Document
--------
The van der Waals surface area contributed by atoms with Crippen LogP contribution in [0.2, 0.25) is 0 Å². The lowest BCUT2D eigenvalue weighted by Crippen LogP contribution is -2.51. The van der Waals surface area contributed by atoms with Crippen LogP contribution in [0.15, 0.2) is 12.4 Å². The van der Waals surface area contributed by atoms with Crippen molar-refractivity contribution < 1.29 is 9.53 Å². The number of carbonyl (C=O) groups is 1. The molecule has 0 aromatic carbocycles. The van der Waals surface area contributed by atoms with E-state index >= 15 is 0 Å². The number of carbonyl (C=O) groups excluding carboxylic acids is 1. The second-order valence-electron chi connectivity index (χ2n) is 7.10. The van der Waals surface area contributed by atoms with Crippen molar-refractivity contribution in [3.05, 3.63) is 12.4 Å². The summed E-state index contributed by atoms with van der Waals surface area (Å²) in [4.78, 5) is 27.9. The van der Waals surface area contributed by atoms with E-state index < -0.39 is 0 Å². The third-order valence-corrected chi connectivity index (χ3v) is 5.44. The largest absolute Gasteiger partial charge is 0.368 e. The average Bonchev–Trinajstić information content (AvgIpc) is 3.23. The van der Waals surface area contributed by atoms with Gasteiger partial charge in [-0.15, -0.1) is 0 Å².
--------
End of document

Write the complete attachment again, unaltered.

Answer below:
The van der Waals surface area contributed by atoms with Crippen LogP contribution in [0.2, 0.25) is 0 Å². The lowest BCUT2D eigenvalue weighted by Crippen LogP contribution is -2.51. The van der Waals surface area contributed by atoms with Crippen LogP contribution in [0.15, 0.2) is 12.4 Å². The van der Waals surface area contributed by atoms with Crippen molar-refractivity contribution < 1.29 is 9.53 Å². The number of carbonyl (C=O) groups is 1. The molecule has 0 aromatic carbocycles. The van der Waals surface area contributed by atoms with E-state index >= 15 is 0 Å². The number of carbonyl (C=O) groups excluding carboxylic acids is 1. The second-order valence-electron chi connectivity index (χ2n) is 7.10. The van der Waals surface area contributed by atoms with Crippen molar-refractivity contribution in [3.05, 3.63) is 12.4 Å². The summed E-state index contributed by atoms with van der Waals surface area (Å²) in [4.78, 5) is 27.9. The van der Waals surface area contributed by atoms with E-state index < -0.39 is 0 Å². The third-order valence-corrected chi connectivity index (χ3v) is 5.44. The largest absolute Gasteiger partial charge is 0.368 e. The average Bonchev–Trinajstić information content (AvgIpc) is 3.23. The van der Waals surface area contributed by atoms with Gasteiger partial charge in [-0.15, -0.1) is 0 Å².